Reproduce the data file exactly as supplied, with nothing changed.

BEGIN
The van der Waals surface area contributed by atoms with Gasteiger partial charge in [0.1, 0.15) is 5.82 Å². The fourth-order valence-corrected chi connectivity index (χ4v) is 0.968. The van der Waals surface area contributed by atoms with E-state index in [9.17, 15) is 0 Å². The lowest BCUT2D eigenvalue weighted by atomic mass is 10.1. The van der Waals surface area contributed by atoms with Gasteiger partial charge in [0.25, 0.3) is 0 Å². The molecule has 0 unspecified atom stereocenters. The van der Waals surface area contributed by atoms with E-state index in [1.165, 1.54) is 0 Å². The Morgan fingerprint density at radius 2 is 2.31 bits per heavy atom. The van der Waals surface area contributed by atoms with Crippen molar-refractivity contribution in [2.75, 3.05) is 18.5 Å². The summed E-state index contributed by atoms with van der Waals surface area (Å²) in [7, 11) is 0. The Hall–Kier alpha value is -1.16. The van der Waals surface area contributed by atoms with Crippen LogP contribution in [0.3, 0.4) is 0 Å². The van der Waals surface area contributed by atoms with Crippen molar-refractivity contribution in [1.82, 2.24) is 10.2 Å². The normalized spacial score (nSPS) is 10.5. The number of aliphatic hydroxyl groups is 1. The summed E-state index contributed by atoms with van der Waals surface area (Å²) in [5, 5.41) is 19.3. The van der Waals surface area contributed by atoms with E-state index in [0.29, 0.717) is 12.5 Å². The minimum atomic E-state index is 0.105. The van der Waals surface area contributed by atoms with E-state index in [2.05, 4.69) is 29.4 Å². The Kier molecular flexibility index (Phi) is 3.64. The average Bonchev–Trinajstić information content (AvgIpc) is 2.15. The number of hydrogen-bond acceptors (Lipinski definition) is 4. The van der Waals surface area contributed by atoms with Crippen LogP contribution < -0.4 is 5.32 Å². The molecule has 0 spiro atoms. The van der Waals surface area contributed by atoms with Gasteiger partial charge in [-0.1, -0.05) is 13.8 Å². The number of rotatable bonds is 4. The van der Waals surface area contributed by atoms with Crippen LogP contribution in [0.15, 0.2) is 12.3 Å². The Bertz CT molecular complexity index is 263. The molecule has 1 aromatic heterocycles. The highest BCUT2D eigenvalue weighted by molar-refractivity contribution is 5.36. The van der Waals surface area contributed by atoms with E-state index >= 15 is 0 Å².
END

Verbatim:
The van der Waals surface area contributed by atoms with Gasteiger partial charge in [0.1, 0.15) is 5.82 Å². The fourth-order valence-corrected chi connectivity index (χ4v) is 0.968. The van der Waals surface area contributed by atoms with E-state index in [9.17, 15) is 0 Å². The lowest BCUT2D eigenvalue weighted by atomic mass is 10.1. The van der Waals surface area contributed by atoms with Gasteiger partial charge in [0.25, 0.3) is 0 Å². The molecule has 0 unspecified atom stereocenters. The van der Waals surface area contributed by atoms with E-state index in [1.165, 1.54) is 0 Å². The Morgan fingerprint density at radius 2 is 2.31 bits per heavy atom. The van der Waals surface area contributed by atoms with Crippen molar-refractivity contribution in [2.75, 3.05) is 18.5 Å². The summed E-state index contributed by atoms with van der Waals surface area (Å²) in [7, 11) is 0. The Hall–Kier alpha value is -1.16. The van der Waals surface area contributed by atoms with Crippen LogP contribution in [0.3, 0.4) is 0 Å². The van der Waals surface area contributed by atoms with Crippen molar-refractivity contribution in [1.82, 2.24) is 10.2 Å². The normalized spacial score (nSPS) is 10.5. The number of aliphatic hydroxyl groups is 1. The summed E-state index contributed by atoms with van der Waals surface area (Å²) in [5, 5.41) is 19.3. The van der Waals surface area contributed by atoms with E-state index in [0.29, 0.717) is 12.5 Å². The minimum atomic E-state index is 0.105. The van der Waals surface area contributed by atoms with E-state index in [2.05, 4.69) is 29.4 Å². The Kier molecular flexibility index (Phi) is 3.64. The average Bonchev–Trinajstić information content (AvgIpc) is 2.15. The number of hydrogen-bond acceptors (Lipinski definition) is 4. The van der Waals surface area contributed by atoms with Crippen LogP contribution < -0.4 is 5.32 Å². The molecule has 0 spiro atoms. The van der Waals surface area contributed by atoms with Gasteiger partial charge in [-0.1, -0.05) is 13.8 Å². The number of rotatable bonds is 4. The van der Waals surface area contributed by atoms with Crippen LogP contribution in [0.15, 0.2) is 12.3 Å². The Bertz CT molecular complexity index is 263. The molecule has 1 aromatic heterocycles. The highest BCUT2D eigenvalue weighted by molar-refractivity contribution is 5.36. The van der Waals surface area contributed by atoms with E-state index >= 15 is 0 Å².